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A couple visits the Museum of Broken Relationships on Nanjing Road, Shanghai, last year. XING YUN/FOR CHINA DAILY
30-day cooling-off period offers time to reflect
After a monthlong "cooling-off" period, a woman surnamed Li, from Chengdu, capital of Sichuan province, obtained her divorce certificate at the end of April.
Unable to divorce immediately after offering the necessary documents to civil affairs authorities, Li said she understood the need for time to cool off, as this had given her the opportunity to finally decide to go ahead with proceedings.
A new policy that took effect on Jan 1 as part of China's Civil Code, means couples must wait 30 days after submitting a divorce application. During this period, either party can withdraw the divorce petition.
If one party has second thoughts within the 30 days, the application becomes invalid and a new cooling-off period will start, meaning a couple must apply again when this period ends in order to terminate the marriage.
China is not the only country to have a cooling-off period. People seeking a divorce in other nations, including France and the United Kingdom, need to wait two weeks after submitting an application before their marriage can be ended.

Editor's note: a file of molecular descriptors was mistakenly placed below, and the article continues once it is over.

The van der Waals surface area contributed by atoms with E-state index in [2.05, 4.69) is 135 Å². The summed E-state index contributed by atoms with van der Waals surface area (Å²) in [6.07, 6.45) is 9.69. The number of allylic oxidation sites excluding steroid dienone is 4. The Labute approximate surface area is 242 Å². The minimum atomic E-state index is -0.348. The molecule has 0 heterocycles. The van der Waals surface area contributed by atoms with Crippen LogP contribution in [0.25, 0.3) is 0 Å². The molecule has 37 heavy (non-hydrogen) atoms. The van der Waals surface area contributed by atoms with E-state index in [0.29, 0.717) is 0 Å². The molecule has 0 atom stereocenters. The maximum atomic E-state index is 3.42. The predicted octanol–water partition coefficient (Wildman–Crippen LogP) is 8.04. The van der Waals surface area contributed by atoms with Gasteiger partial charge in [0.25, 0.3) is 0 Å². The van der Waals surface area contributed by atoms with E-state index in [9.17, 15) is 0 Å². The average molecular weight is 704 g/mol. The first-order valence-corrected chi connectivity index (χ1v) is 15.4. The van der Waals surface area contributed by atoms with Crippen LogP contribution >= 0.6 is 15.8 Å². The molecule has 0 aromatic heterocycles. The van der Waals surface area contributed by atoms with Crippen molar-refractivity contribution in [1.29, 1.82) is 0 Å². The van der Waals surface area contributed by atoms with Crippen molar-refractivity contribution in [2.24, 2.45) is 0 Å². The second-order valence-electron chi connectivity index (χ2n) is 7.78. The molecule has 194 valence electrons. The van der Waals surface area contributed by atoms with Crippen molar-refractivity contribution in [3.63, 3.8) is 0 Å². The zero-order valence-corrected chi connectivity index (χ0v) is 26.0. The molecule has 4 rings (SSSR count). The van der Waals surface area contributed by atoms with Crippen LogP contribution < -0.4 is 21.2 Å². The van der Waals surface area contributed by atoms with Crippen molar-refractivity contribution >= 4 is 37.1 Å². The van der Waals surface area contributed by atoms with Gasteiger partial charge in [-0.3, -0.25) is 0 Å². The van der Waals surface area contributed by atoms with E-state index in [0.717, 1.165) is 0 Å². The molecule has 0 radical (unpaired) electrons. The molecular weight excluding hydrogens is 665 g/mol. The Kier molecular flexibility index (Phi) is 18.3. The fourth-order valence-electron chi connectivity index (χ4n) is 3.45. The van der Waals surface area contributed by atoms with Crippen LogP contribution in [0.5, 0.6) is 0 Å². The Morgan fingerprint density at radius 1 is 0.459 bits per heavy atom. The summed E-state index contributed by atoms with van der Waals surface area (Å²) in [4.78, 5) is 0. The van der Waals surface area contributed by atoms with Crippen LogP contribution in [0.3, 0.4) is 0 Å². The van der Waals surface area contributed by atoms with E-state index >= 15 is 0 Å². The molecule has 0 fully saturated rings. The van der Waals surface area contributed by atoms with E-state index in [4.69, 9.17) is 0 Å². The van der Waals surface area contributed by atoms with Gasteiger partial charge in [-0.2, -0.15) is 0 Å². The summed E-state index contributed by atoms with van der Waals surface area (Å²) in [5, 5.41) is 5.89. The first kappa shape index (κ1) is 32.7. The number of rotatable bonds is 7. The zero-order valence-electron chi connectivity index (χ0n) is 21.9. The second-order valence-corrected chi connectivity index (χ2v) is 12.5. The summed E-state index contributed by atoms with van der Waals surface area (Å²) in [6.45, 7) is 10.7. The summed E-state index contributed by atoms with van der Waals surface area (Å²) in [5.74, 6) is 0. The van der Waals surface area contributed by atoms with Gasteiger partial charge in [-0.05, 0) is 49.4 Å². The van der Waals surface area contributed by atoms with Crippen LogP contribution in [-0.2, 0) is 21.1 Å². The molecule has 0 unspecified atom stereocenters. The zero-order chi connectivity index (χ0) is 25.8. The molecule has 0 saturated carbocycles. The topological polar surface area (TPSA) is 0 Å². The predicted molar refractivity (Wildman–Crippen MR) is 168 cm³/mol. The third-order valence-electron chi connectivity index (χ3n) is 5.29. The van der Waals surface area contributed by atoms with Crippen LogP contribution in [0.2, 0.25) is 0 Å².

Since the new policy took effect in China, Hu Xiaomin, a lawyer from Yuanshi Law Firm in Chengdu, has handled a rising number of inquiries about the cooling-off period through phone calls and visits.
The questions asked mainly center on how the cooling-off period is calculated and what should be done if the other party withdraws the application or transfers property within the 30 days.
Hu said, "Many clients, especially those born in the 1980s and 1990s, have prepared for the cooling-off period, but they turn to me for additional legal knowledge.
"Some people still wanted to end their marriage as quickly as possible, but they all accepted the fact that there is a time limit."
Hu explained why the one-month cooling-off period is widely accepted.
She said the 30 days can act as a "buffer" for couples attempting to divorce, adding that this period can be a final chance to avoid irrational separations.
"Most couples who are strongly determined to separate, and who have no disagreements about child custody and property allocation, actually don't mind waiting another month," she said. "Those who have difficulty in reaching agreement go to court for litigation."
The cooling-off period also helps couples deal with mood swings, Hu said.